The rationale for demarcating the Hindus as a nation was mainly drawn from two historical constructs. First, the Hindus are heirs to an uninterrupted lineage from the time of the Vedas and secondly, the members of other religious denominations by virtue of being the descendants of those who migrated from outside or converted to alien faiths do not belong to the nation. The roots of the nation were traced to an ancient glorious past in which the Hindus had attained a high level of civilisational excellence. The other religious denominations that became part of Indian society, either through invasions of conversions, were considered alien and hence outside the nation. Such an interpretation of history thus became an important source of justification for defining the nation as Hindu. The colonial construction of Indian past in religious terms and the Orientalists' discoveries of Hindu cultural heritage gave credence to this view.
If the Hindus had such a creditable past, their contemporary condition called for some explanation. The Hindu ideologues did not consider colonial domination as a possible reason. Instead, they traced the decline of the Hindus to the medieval times when the tyranny perpetrated by the Muslim rulers adversely affected the social and political fortunes of the Hindus. The Muslim rule, it was held, meant for the Hindus the loss of political power, forcible conversion to Islam, desecration and destruction of the places of worship and the stagnation of knowledge systems like Ayurveda and astrology. If the Hindus had lost their past glory, it was essentially because of Muslim aggression and logically, a pre-requisite for the revival of the Hindu nation was a clear demarcation from and consolidation against the Muslims. The Hindu revivalism, therefore, went beyond regeneration and internal consolidation. It took on a clearly communal character by stigmatising the Muslims as enemies. A series of developments like the Hindi-Urdu controversy, the cow protection movement, the use of religious symbols for political mobilisation and above all sporadic communal riots reinforced such a perspective.
Almost simultaneously a process of consolidation was taking place among the Muslims also, though for different reasons. The colonial intervention in their social and cultural life was not acutely felt, but the intelligentsia was conscious of the economic and educational backwardness of the community, for which they sought a solution through the instrumentality of the colonial rule. At the same time they were apprehensive that the prospects of the community would be adversely affected, if the political power were to be vested with the majority. The colonial rulers naturally exploited this fear and encouraged the growth of separatist tendencies among the Muslims resulting in the formation of the Muslim League in 1905. Such a development among the Muslims not only set them on a communal path but also provided further anchorage to Hindu revivalism, which found its political articulation in the Hindu Maha Sabha, founded in 1914.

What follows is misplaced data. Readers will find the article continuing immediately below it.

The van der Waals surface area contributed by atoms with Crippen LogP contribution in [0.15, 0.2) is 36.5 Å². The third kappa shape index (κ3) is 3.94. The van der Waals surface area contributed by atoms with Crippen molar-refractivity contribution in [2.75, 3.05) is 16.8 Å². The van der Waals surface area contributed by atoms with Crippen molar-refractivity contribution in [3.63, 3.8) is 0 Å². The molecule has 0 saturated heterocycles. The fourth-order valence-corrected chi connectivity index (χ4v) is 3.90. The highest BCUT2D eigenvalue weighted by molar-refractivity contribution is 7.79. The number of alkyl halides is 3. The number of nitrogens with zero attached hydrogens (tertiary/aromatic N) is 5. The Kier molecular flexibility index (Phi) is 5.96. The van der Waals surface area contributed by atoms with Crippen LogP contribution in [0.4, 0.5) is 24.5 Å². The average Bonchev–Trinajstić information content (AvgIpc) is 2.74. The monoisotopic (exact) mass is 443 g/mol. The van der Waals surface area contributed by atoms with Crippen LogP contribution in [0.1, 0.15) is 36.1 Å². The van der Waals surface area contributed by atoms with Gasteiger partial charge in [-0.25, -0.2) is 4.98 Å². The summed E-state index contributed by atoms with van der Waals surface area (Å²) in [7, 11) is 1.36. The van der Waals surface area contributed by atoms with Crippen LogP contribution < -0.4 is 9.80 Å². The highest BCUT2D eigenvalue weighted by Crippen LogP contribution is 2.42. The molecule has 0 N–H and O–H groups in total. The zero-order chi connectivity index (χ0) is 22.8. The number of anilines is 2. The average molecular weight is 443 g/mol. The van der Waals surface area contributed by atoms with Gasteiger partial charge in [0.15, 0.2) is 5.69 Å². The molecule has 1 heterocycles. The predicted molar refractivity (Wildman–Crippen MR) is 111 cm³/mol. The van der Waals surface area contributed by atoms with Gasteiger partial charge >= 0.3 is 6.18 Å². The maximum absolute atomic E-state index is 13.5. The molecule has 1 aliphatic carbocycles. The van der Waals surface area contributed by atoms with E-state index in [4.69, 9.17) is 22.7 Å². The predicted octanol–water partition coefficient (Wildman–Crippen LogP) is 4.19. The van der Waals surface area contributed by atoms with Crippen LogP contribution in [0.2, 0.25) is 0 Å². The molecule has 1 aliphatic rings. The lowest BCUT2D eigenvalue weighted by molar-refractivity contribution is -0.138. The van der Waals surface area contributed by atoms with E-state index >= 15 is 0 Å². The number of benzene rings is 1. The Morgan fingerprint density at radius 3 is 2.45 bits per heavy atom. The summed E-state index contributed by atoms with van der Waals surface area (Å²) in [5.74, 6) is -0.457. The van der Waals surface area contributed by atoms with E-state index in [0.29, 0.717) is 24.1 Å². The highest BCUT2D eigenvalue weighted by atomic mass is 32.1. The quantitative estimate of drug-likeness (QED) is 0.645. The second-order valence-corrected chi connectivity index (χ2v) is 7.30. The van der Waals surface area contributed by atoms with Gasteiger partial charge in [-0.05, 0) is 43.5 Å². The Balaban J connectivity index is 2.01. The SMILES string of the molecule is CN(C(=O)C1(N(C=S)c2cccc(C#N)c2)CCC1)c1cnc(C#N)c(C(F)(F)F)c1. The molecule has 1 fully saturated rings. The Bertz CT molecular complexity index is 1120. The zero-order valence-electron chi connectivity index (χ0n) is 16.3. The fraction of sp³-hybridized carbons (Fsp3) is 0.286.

Reclaiming the glory of the Hindu nation, which, it is claimed, had surpassed the achievements of all other civilisations in the past, but now enfeebled by the onslaughts of foreigners, was a major concern of revivalism. It naturally subsumed within it the resurrection of the cultural past and the creation of a polity which privileged the Hindu. The Rashtriya Swayam Sevak Sangam (RSS) formed in 1925 undertook the former, whereas the latter was initially pursued by the Hindu Maha Sabha and the Jana Sangh and currently by the Bharatiya Janata Party (BJP). Both these projects, the cultural and the political, are mutually complementary and coverged on salvaging the Hindu pride and interest.
The ideological and theoretical foundations of this quest were laid by Vinayak Damodar Savarkar, a former revolutionary and nationalist, who, in his later life was influenced by the racial theories of Adolf Hitler. In the book Hindutva-Who Is A Hindu, published in 1923 he traced the cultural, racial and political attributes of Hindus which constituted them as a nation. He claimed that the "Hindus are bound together not only by the tie of love we bear to a common fatherland and by the common blood that courses through our veins and keeps our hearts throbbing and our affections, warm, but also by the tie of common homage we pay to our great civilisation... We are one because we are a nation, a race and own a common sanskriti (civilisation)." According to him, the Hindus were bound together as a nation not only culturally but also politically when Ramachandra, the mythical god, was crowned the emperor of Aryavarta. Since then the Hindus have succeeded in preserving the nation against the invasion of foreigners from the time of the Shakas to the British. Savarkar detailed the saga of this heroic resistance, through which the consciousness of belonging to a nation crystallised in the Hindu mind, in an influential work entitled, Six Glorious Epochs of Indian History. Much before Muhammad Ali Jinnah evolved his political strategy based on a two-nation theory, Savarkar had already propounded it. He had argued that the non-Hindus, even if they were born and brought up in India, could not belong to the nation. The RSS pursued this exclusionist idea of the nation by advocating that the minorities are not entitled to equal citizenship rights.